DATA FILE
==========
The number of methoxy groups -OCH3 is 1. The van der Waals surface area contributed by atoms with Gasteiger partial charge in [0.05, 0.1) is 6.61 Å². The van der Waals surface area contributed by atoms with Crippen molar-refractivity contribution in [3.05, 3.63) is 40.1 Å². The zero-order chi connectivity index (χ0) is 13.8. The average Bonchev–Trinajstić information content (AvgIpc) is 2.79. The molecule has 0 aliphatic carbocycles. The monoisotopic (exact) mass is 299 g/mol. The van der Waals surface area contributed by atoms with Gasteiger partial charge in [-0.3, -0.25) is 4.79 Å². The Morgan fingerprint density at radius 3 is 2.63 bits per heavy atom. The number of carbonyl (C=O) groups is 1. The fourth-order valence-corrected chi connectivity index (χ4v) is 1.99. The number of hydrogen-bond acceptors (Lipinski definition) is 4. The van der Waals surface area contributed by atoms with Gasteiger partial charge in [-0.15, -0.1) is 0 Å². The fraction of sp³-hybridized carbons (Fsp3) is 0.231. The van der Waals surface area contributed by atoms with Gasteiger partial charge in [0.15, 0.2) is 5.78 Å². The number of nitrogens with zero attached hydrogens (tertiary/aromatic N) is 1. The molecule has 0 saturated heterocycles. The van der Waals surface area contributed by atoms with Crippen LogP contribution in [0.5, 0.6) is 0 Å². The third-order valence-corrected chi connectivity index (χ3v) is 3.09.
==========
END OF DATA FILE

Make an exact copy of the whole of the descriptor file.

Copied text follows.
The number of methoxy groups -OCH3 is 1. The van der Waals surface area contributed by atoms with Gasteiger partial charge in [0.05, 0.1) is 6.61 Å². The van der Waals surface area contributed by atoms with Crippen molar-refractivity contribution in [3.05, 3.63) is 40.1 Å². The zero-order chi connectivity index (χ0) is 13.8. The average Bonchev–Trinajstić information content (AvgIpc) is 2.79. The molecule has 0 aliphatic carbocycles. The monoisotopic (exact) mass is 299 g/mol. The van der Waals surface area contributed by atoms with Gasteiger partial charge in [-0.3, -0.25) is 4.79 Å². The Morgan fingerprint density at radius 3 is 2.63 bits per heavy atom. The number of carbonyl (C=O) groups is 1. The fourth-order valence-corrected chi connectivity index (χ4v) is 1.99. The number of hydrogen-bond acceptors (Lipinski definition) is 4. The van der Waals surface area contributed by atoms with Gasteiger partial charge in [-0.15, -0.1) is 0 Å². The fraction of sp³-hybridized carbons (Fsp3) is 0.231. The van der Waals surface area contributed by atoms with Gasteiger partial charge in [0.15, 0.2) is 5.78 Å². The number of nitrogens with zero attached hydrogens (tertiary/aromatic N) is 1. The molecule has 0 saturated heterocycles. The van der Waals surface area contributed by atoms with Crippen LogP contribution in [0.5, 0.6) is 0 Å². The third-order valence-corrected chi connectivity index (χ3v) is 3.09.